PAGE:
Patient Safety Movement Announces Progress Toward Goal, Change in Leadership

By Jay Kumar

Patient Safety Movement (PSM) has made major progress toward its goal of zero preventable deaths worldwide by 2020, even though it likely won’t achieve that goal, PSM founder and CEO Joe Kiani told attendees Friday at the group’s 7th annual World Patient Safety, Science & Technology Summit in Huntington Beach, California.

That said, PSM plans to continue to aggressively pursue its efforts to reduce and eliminate medical errors through aligning with healthcare leaders, doctors and nurses, patients and families, politicians and medical technology companies.

“Our goal of zero preventable deaths by 2020 is daunting,” Kiani said. “If we’re not going to get to zero, we at least have to give it our all. I’m going to give it my all. We have to…Don’t let your miracle of healing get hijacked by some medical error.”

Kiani announced that he is stepping down as PSM’s leader, with David Mayer, MD, vice president of quality and safety for MedStar Health and executive director of the MedStar Institute for Quality and Safety, taking over as CEO effective immediately. In addition, Michael A.E. Ramsay, chairman of the Department of Anesthesiology and Pain Management at Baylor University, will be the incoming chairman of the PSM Foundation board. Kiani, who is found and CEO of medical technology firm Masimo Corporation, said he will remain active in the group by serving on the board.

“I’m not quitting, I’m not leaving,” he said. “This is about the mission. I’m going to help you like the two of you helped me.”

Ramsay lauded Kiani’s efforts and urged attendees to keep moving forward. “For every life that’s lost, there’s probably 1,000 patients that have avoided harm,” he said. While PSM has been successful in raising awareness and spreading education, “we have a lot more to do.”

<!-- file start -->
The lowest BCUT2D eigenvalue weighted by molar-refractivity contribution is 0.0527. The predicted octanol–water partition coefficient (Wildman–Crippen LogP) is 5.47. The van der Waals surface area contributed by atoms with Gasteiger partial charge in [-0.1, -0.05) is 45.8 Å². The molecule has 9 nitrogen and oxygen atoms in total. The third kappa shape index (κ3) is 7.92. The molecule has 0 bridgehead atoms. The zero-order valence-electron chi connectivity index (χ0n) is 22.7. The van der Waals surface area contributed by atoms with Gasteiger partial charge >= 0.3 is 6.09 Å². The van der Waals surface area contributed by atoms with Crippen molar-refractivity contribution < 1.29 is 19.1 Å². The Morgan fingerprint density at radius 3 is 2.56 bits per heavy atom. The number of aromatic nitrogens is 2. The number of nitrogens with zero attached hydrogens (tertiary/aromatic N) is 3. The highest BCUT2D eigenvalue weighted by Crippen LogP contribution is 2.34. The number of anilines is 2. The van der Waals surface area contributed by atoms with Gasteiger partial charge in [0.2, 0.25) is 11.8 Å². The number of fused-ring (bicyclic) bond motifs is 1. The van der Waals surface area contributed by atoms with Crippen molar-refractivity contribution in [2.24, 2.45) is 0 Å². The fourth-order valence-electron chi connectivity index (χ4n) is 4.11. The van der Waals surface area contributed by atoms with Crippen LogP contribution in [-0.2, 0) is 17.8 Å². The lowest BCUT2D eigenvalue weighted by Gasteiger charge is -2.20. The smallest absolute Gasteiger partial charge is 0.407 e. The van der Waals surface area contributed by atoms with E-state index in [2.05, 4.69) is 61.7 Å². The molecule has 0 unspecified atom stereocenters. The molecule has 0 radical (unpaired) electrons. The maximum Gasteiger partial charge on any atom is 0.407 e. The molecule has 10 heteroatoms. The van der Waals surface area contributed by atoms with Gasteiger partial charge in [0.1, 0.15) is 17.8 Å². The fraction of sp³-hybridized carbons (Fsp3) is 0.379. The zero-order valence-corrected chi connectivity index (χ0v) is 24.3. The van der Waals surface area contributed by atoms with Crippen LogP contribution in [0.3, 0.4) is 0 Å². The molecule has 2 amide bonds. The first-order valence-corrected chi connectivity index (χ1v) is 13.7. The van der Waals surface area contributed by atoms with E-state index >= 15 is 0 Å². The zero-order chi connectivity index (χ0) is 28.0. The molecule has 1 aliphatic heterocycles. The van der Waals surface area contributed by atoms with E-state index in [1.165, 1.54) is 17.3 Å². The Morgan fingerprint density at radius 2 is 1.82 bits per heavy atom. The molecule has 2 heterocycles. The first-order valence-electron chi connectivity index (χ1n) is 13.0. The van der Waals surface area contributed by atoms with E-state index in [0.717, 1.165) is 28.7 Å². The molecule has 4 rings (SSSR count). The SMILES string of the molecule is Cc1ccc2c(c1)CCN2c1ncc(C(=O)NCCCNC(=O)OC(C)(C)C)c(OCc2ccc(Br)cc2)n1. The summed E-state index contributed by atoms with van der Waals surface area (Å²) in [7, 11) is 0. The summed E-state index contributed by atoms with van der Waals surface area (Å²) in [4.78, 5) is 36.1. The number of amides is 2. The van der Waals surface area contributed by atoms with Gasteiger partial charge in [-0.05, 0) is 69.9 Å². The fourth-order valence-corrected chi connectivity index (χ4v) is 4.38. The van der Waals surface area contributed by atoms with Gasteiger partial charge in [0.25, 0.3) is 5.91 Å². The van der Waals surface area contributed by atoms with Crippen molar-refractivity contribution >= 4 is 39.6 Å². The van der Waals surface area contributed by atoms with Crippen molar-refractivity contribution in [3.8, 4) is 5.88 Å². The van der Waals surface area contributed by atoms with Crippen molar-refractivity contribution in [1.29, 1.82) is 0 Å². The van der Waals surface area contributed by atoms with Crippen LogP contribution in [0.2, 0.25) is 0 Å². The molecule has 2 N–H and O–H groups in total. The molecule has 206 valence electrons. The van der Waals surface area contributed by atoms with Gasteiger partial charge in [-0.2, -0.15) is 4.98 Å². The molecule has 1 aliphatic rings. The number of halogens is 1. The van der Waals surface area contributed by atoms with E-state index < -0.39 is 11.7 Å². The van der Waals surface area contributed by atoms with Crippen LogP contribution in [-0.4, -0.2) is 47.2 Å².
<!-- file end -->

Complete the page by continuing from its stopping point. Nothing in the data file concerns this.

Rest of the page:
Asked if there will be a new goal after 2020, Ramsay noted that PSM initially began as a U.S.-focused effort, and now it has gone global. Kiani said the goal could be revised to zero deaths by 2025 or 2030, but nothing official was announced.

Mayer noted that PSM has created urgency in the healthcare industry to improve processes. Another big step forward was bringing patients and families into the effort. “It’s about the transparency,” he said. “It’s about learning from the event.”

“We’ve got to make our hospitals safe,” Ramsay added. “Families want to get to the safe place, and that’s home, not the hospital.”

What’s also necessary is to improve education in medical and nursing schools, Mayer said.

One of PSM’s major efforts is to create a series of 18 Actionable Patient Safety Solutions (APSS) that it has encouraged healthcare organizations to implement as they work to reduce preventable patient harm.

“We need to treat every death as a plane crash that you learn from instead of a car crash, where you say that happens,” Kiani said.

Even as he discussed the progress made by PSM over the last several years, Kiani voiced frustration at the apathy he still finds in the healthcare industry when it comes to making radical changes to reach the group’s goal of zero preventable deaths.

“One life is one too many that we lose, and we’re losing millions a year,” he said. “How can anyone not be willing to do anything and everything to stop reckless care?”